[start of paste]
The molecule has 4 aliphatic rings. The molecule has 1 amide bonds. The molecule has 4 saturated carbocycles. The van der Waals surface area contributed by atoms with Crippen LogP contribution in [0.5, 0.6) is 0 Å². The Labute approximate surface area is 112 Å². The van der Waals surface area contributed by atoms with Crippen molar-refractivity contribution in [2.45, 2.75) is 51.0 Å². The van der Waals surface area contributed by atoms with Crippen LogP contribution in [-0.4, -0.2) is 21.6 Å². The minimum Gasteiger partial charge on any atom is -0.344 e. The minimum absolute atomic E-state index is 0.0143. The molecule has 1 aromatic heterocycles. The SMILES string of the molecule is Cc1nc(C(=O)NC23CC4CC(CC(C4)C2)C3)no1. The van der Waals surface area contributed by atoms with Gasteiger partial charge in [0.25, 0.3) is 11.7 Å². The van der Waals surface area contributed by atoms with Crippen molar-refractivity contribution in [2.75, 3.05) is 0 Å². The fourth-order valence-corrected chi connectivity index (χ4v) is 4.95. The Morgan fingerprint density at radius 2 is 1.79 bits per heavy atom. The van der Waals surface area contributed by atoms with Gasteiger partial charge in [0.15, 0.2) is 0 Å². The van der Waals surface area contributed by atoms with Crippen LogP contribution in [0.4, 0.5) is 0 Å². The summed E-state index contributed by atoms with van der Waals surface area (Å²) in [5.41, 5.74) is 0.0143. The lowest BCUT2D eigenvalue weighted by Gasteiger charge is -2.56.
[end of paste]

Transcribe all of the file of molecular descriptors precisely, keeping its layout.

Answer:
The molecule has 4 aliphatic rings. The molecule has 1 amide bonds. The molecule has 4 saturated carbocycles. The van der Waals surface area contributed by atoms with Crippen LogP contribution in [0.5, 0.6) is 0 Å². The Labute approximate surface area is 112 Å². The van der Waals surface area contributed by atoms with Crippen molar-refractivity contribution in [2.45, 2.75) is 51.0 Å². The van der Waals surface area contributed by atoms with Crippen LogP contribution in [-0.4, -0.2) is 21.6 Å². The minimum Gasteiger partial charge on any atom is -0.344 e. The minimum absolute atomic E-state index is 0.0143. The molecule has 1 aromatic heterocycles. The SMILES string of the molecule is Cc1nc(C(=O)NC23CC4CC(CC(C4)C2)C3)no1. The van der Waals surface area contributed by atoms with Gasteiger partial charge in [0.25, 0.3) is 11.7 Å². The van der Waals surface area contributed by atoms with Crippen molar-refractivity contribution in [2.75, 3.05) is 0 Å². The fourth-order valence-corrected chi connectivity index (χ4v) is 4.95. The Morgan fingerprint density at radius 2 is 1.79 bits per heavy atom. The van der Waals surface area contributed by atoms with Gasteiger partial charge in [0.15, 0.2) is 0 Å². The van der Waals surface area contributed by atoms with Crippen LogP contribution in [0.4, 0.5) is 0 Å². The summed E-state index contributed by atoms with van der Waals surface area (Å²) in [5.41, 5.74) is 0.0143. The lowest BCUT2D eigenvalue weighted by Gasteiger charge is -2.56.